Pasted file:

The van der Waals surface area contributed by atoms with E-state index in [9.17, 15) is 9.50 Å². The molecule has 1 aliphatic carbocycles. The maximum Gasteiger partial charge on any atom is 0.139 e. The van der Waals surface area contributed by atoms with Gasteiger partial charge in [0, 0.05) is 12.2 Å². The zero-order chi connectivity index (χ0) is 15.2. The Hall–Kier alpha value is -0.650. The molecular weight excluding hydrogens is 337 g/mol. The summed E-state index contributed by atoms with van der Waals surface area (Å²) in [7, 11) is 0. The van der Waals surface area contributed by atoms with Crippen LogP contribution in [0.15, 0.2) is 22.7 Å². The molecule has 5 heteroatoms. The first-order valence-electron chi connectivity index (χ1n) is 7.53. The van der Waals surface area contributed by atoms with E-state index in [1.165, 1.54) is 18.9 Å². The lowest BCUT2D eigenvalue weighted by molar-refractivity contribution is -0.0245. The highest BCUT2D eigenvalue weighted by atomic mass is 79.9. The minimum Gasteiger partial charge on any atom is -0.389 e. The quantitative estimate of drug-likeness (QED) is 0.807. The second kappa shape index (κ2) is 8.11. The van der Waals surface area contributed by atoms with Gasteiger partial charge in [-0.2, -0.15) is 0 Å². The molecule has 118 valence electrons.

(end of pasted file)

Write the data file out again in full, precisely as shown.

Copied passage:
The van der Waals surface area contributed by atoms with E-state index in [9.17, 15) is 9.50 Å². The molecule has 1 aliphatic carbocycles. The maximum Gasteiger partial charge on any atom is 0.139 e. The van der Waals surface area contributed by atoms with Gasteiger partial charge in [0, 0.05) is 12.2 Å². The zero-order chi connectivity index (χ0) is 15.2. The Hall–Kier alpha value is -0.650. The molecular weight excluding hydrogens is 337 g/mol. The summed E-state index contributed by atoms with van der Waals surface area (Å²) in [7, 11) is 0. The van der Waals surface area contributed by atoms with Crippen LogP contribution in [0.15, 0.2) is 22.7 Å². The molecule has 5 heteroatoms. The first-order valence-electron chi connectivity index (χ1n) is 7.53. The van der Waals surface area contributed by atoms with E-state index in [1.165, 1.54) is 18.9 Å². The lowest BCUT2D eigenvalue weighted by molar-refractivity contribution is -0.0245. The highest BCUT2D eigenvalue weighted by atomic mass is 79.9. The minimum Gasteiger partial charge on any atom is -0.389 e. The quantitative estimate of drug-likeness (QED) is 0.807. The second kappa shape index (κ2) is 8.11. The van der Waals surface area contributed by atoms with Gasteiger partial charge in [-0.2, -0.15) is 0 Å². The molecule has 118 valence electrons.